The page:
Reigning MVP Fails Drug Test
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NEW YORK (AP) National League MVP Ryan Braun has tested positive for a banned substance and is appealing to avoid a 50-game suspension, according to people familiar with the case.
ESPN cited two sources Saturday in first reporting the result, saying the Milwaukee Brewers slugger tested positive for elevated levels of testosterone, adding that a later test by the World Anti-Doping Agency lab in Montreal determined the testosterone was synthetic.
A spokesman for Braun said in a statement issued to ESPN and The Associated Press that “there are highly unusual circumstances surrounding this case which will support Ryan’s complete innocence.”
“There was absolutely no intentional violation of the program,” Matthew Hiltzik said in a statement sent by the four-time All-Star left fielder’s representatives.
“While Ryan has impeccable character and no previous history, unfortunately, because of the process we have to maintain confidentiality and are not able to discuss it any further, but we are confident that he will ultimately be exonerated,” he said.
Major League Baseball does not announce positive tests and penalties in drug cases involving initial positives until all arbitration is concluded.
The case is still being appealed to an arbitrator under MLB’s drug program, people familiar with the situation told the AP. The people spoke on condition of anonymity because the appeal is still ongoing and said Braun and others involved in the appeals process have known about the positive test since late October.
Appeals usually are heard by arbitrator Shyam Das. One of the people said the appeals process is not likely to be concluded until January at the earliest. That person also told the AP that after being informed of the positive test, Braun asked to have another urine test taken, and that the second test was within normal range.
If suspended, Braun wouldn’t be eligible to play for the NL Central champions until May 31 at Dodger Stadium, barring any postponements. He would miss the first 57 days of the major league season, losing about $1.87 million of his $6 million salary.
The 28-year-old Braun, the 2007 NL Rookie of the Year, hit .312 with 33 homers and 111 RBIs last season and led Milwaukee to the NL championship series, where the Brewers lost to the eventual World Series champion St. Louis Cardinals.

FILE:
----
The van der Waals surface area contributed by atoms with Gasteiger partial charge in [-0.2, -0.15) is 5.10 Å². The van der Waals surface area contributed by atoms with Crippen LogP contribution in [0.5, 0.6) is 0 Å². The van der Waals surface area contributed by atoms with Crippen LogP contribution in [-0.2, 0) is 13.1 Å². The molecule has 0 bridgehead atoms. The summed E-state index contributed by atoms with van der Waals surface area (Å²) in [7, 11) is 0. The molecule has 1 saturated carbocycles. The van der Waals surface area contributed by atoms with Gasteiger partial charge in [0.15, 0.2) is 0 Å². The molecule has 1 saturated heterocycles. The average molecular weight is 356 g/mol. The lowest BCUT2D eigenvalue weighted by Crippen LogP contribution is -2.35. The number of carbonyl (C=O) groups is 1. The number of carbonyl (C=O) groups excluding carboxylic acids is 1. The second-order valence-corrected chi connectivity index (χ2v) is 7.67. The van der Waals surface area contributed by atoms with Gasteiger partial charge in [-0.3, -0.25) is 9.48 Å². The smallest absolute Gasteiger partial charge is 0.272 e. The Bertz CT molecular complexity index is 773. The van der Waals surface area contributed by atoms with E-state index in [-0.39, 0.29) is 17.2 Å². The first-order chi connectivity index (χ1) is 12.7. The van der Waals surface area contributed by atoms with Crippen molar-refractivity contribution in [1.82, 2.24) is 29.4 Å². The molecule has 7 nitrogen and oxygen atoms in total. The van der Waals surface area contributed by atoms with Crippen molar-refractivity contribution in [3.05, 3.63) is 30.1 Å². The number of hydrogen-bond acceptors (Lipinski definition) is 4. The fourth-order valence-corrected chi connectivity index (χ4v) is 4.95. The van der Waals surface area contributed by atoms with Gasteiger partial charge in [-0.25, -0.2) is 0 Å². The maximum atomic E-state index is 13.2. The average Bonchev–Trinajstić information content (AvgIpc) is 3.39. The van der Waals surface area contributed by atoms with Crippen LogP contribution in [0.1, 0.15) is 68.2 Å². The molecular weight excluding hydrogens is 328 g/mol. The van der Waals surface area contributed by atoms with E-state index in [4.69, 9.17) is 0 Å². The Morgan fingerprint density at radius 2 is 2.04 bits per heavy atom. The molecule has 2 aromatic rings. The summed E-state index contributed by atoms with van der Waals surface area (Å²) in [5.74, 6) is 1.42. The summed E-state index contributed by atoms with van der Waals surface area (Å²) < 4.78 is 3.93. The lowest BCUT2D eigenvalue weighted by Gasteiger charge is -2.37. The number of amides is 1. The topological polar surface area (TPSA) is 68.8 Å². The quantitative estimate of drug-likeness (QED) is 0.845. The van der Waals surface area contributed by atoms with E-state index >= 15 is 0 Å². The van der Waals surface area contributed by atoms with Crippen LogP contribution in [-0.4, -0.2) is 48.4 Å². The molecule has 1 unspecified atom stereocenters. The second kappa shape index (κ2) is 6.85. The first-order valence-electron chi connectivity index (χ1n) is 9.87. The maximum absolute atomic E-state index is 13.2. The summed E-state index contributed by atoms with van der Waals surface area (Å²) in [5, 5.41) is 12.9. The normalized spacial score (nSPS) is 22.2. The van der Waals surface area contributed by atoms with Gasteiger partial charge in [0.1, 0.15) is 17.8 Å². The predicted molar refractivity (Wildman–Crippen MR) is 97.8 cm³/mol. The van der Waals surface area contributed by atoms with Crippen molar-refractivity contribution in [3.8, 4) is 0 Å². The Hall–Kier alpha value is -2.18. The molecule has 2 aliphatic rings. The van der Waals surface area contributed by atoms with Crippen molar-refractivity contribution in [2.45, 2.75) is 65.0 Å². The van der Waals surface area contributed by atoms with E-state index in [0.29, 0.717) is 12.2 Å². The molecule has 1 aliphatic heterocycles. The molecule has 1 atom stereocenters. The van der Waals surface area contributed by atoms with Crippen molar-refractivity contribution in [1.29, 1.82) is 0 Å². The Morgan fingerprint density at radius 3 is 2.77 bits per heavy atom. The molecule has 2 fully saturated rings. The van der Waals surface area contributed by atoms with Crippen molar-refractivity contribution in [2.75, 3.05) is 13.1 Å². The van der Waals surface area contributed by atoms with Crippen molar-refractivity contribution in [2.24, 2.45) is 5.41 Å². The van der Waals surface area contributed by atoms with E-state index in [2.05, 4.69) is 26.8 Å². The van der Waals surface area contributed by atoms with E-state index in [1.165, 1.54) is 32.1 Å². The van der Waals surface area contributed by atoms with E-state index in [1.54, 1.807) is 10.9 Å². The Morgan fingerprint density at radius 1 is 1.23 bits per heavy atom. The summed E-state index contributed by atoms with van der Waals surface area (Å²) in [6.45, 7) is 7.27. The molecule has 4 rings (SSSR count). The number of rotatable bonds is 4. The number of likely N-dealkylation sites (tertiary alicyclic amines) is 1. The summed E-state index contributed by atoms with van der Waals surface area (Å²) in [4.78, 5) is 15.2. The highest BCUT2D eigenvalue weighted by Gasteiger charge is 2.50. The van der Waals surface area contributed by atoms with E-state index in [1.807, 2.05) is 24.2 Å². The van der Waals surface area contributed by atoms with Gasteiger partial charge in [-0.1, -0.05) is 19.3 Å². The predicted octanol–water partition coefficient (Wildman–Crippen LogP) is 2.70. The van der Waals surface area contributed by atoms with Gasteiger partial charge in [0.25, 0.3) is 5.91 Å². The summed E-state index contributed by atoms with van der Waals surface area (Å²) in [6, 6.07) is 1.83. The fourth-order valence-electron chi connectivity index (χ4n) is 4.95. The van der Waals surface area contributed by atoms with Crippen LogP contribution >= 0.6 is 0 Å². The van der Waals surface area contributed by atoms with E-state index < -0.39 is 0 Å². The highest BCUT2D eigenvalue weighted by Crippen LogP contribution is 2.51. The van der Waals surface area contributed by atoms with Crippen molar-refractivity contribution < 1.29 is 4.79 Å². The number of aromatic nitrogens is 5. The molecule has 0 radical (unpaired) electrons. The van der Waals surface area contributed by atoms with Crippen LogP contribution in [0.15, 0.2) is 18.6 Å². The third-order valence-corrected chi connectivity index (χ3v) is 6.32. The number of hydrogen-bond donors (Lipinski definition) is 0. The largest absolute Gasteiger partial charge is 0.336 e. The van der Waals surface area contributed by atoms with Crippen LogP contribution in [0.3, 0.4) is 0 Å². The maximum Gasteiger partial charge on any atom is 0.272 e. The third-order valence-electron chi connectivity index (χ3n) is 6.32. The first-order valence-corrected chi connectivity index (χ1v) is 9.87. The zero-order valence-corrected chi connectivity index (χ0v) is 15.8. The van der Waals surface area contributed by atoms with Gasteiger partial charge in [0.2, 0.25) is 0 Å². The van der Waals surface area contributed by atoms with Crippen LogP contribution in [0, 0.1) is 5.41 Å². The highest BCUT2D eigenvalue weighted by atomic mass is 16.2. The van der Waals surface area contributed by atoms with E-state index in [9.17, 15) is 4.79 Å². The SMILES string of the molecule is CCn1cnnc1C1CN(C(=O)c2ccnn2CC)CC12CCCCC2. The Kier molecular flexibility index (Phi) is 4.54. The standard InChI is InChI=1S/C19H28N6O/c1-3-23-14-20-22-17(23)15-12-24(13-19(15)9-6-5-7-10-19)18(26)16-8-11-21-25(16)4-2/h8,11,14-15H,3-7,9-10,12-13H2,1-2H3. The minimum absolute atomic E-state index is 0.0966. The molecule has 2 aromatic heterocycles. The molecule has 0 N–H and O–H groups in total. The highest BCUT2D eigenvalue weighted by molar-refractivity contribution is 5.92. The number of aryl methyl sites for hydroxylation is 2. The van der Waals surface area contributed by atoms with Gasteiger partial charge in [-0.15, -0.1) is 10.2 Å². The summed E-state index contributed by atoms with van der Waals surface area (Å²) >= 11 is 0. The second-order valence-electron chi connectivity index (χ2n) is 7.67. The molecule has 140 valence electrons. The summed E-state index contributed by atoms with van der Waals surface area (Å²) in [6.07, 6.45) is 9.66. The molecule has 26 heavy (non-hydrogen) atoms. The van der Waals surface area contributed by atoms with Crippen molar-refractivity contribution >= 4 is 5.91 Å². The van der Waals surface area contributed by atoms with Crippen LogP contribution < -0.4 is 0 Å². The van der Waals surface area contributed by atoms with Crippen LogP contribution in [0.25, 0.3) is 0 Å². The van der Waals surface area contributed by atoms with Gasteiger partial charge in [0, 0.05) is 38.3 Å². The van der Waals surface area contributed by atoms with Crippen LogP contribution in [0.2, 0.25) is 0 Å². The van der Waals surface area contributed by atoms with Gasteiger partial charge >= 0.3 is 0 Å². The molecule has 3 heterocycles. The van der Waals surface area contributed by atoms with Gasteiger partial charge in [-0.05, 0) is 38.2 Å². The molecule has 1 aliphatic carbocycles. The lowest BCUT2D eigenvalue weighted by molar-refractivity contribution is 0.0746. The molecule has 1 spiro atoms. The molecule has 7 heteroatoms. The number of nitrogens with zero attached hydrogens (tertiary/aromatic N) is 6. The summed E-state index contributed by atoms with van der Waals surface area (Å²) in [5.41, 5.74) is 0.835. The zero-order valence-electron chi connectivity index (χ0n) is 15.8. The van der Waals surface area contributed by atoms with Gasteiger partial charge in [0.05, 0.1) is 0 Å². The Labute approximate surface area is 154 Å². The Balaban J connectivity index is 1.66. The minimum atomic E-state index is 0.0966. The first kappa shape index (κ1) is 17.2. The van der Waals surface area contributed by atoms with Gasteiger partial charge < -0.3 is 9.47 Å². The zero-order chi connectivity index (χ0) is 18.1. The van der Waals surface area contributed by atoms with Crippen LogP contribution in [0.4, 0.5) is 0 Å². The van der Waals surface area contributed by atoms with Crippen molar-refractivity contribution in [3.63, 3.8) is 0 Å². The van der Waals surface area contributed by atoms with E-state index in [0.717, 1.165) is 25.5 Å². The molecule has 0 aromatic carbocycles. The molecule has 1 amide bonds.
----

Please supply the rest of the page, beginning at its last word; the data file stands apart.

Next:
Braun already was signed through 2015 when the Brewers gave him a new deal running through 2020 that added $105 million and guaranteed him a total of $145.5 million over a decade.
With seven-time MVP Barry Bonds facing sentencing next week on an obstruction of justice conviction for giving an evasive answer to a grand jury investigating drug distribution, and Roger Clemens facing an April trial of charges he lied to a congressional committee when he denied using PEDs, focus on drugs in baseball won’t go away.
Still, there have been just two suspensions this year for performance-enhancing substances under the major league drug program. Colorado catcher Eliezer Alfonzo was suspended for 100 games in September for his second violation. The annual report from the drug program’s independent administrator identified the substance as methenolone, which is contained in steroids sold under the brand name Primobolan.
Tampa Bay outfielder Manny Ramirez, confronted with a second positive PED test, retired in April and missed the final 156 games of the season. Ramirez wants to play next year, and under an agreement this month between MLB and the players’ association he will be suspended for the first 50 games of next season. Ramirez, then with the Los Angeles Dodgers, was suspended for 50 games in May 2009 for his initial violation.
In addition, Milwaukee pitcher Mark Rogers was suspended for 25 games in August for a positive test for a banned stimulant.
Baseball Commissioner Bud Selig, the former Brewers owner, has repeatedly said the sport has cleaned up in the last few years, toughening its testing rules.
“It’s the strongest program today in America sports,” he said last month when management and players agreed to a new labor contract that includes for the first time blood testing for human growth hormone when players arrive for spring training next year.
“One of the things that really gives me great pride.”
(Copyright 2011 by The Associated Press. All Rights Reserved.)